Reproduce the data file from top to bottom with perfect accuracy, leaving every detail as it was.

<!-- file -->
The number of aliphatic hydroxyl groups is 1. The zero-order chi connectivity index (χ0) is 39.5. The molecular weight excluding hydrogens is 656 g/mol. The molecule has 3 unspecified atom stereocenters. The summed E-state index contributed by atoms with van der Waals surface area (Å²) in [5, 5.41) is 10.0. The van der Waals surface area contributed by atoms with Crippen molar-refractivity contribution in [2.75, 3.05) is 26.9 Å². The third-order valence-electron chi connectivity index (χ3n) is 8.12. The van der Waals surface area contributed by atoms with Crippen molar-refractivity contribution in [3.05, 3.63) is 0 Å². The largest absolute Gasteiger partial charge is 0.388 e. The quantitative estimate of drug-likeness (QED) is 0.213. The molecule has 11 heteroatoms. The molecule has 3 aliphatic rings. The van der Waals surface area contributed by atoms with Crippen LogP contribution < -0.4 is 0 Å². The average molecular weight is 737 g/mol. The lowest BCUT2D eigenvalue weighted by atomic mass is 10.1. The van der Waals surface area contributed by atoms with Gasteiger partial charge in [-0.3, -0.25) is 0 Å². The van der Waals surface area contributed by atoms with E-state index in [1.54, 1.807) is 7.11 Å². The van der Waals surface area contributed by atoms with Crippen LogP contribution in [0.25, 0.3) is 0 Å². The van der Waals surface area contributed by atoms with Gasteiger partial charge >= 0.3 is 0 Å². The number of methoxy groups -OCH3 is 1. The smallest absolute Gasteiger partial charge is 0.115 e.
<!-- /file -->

The number of aliphatic hydroxyl groups is 1. The zero-order chi connectivity index (χ0) is 39.5. The molecular weight excluding hydrogens is 656 g/mol. The molecule has 3 unspecified atom stereocenters. The summed E-state index contributed by atoms with van der Waals surface area (Å²) in [5, 5.41) is 10.0. The van der Waals surface area contributed by atoms with Crippen molar-refractivity contribution in [2.75, 3.05) is 26.9 Å². The third-order valence-electron chi connectivity index (χ3n) is 8.12. The van der Waals surface area contributed by atoms with Crippen molar-refractivity contribution in [3.05, 3.63) is 0 Å². The largest absolute Gasteiger partial charge is 0.388 e. The quantitative estimate of drug-likeness (QED) is 0.213. The molecule has 11 heteroatoms. The molecule has 3 aliphatic rings. The van der Waals surface area contributed by atoms with Crippen LogP contribution < -0.4 is 0 Å². The average molecular weight is 737 g/mol. The lowest BCUT2D eigenvalue weighted by atomic mass is 10.1. The van der Waals surface area contributed by atoms with Gasteiger partial charge in [-0.3, -0.25) is 0 Å². The van der Waals surface area contributed by atoms with E-state index in [1.54, 1.807) is 7.11 Å². The van der Waals surface area contributed by atoms with Crippen LogP contribution in [0.25, 0.3) is 0 Å². The van der Waals surface area contributed by atoms with Gasteiger partial charge >= 0.3 is 0 Å². The number of methoxy groups -OCH3 is 1. The smallest absolute Gasteiger partial charge is 0.115 e.